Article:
The next seminar in the 2013-14 History of Pre-Modern Medicine series will take place on Tuesday, 5th November.
Details: Hannah Newton (Cambridge)
“Nature’s Office and Work”: Defeating Disease in Early Modern England, 1580-1720
Abstract: The ‘golden saying’ in early modern medicine was ‘Natura est morborum medicatrix’, or ‘Nature is the healer of disease’. Taking the viewpoints of doctors and laypeople, this paper asks how exactly Nature removed disease, and examines its relationship with the two other main agents of recovery in contemporary perceptions, God and medical intervention. While historians are familiar with these latter agents, the vital role of Nature has been largely overlooked. In theory, the agents operated in a strict hierarchy: Nature was ‘God’s instrument’, and the physician, ‘Nature’s servant’; but in practice the power dynamics were rather more complicated. I show that Nature was depicted both as a ‘homely woman’, who cooked and washed the body’s bad humours, and as a ‘princely soldier’ who fought and defeated disease. Drawing on sources such as medical texts, casebooks, and letters, the paper also sheds light on wider themes, including gender, age, and religion.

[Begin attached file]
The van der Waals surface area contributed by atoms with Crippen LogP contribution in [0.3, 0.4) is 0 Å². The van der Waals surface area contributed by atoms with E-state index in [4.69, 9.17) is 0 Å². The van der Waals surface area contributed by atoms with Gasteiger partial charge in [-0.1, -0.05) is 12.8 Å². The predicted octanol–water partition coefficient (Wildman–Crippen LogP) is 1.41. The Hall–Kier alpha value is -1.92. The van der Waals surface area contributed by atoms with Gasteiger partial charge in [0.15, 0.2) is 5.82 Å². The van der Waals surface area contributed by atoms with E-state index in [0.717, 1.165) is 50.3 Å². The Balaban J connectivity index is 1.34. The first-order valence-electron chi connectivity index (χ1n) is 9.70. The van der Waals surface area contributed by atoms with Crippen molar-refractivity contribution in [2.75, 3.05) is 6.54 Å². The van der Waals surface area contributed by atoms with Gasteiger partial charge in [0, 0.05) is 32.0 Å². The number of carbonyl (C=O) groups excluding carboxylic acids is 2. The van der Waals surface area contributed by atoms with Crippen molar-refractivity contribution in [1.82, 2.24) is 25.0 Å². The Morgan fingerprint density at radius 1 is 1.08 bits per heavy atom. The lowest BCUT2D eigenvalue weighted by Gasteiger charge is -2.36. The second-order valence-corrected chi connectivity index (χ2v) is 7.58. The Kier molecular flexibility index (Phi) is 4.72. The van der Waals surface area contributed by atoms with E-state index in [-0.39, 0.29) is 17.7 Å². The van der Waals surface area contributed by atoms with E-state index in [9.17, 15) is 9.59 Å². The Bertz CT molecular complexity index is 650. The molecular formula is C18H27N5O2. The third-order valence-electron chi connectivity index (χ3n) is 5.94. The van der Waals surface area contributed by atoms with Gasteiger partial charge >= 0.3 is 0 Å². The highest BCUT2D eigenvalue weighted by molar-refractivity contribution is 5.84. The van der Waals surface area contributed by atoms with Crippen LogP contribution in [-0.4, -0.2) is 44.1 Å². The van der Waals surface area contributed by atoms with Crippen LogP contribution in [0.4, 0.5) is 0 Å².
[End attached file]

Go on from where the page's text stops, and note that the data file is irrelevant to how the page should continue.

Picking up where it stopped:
The seminar will take place in the Wellcome Trust, Gibbs Building, 215 Euston Road, NW1 2BE (http://www.wellcome.ac.uk/Abo
Doors at 6pm prompt, seminar will start at 6.15pm.
(The seminar will be in a different room to the one where we have held the previous two seminars – on coming in to reception of the Gibbs Building, staff will be on hand to direct you to the room in question).
The seminar series is focused on pre-modern medicine, which we take to cover European and non-European history before the 20th century (antiquity, medieval and early modern history, some elements of 19th-century medicine).
Organising Committee: Elma Brenner (Wellcome Library), Sandra Cavallo (RHUL), John Henderson (BirkbeckUL), Colin Jones (QMUL), William MacLehose (UCL), Anna Maerker (KCL), Christelle Rabier (LSE), Patrick Wallis (LSE, convenor), Ronit Yoeli-Tlalim (Goldsmiths).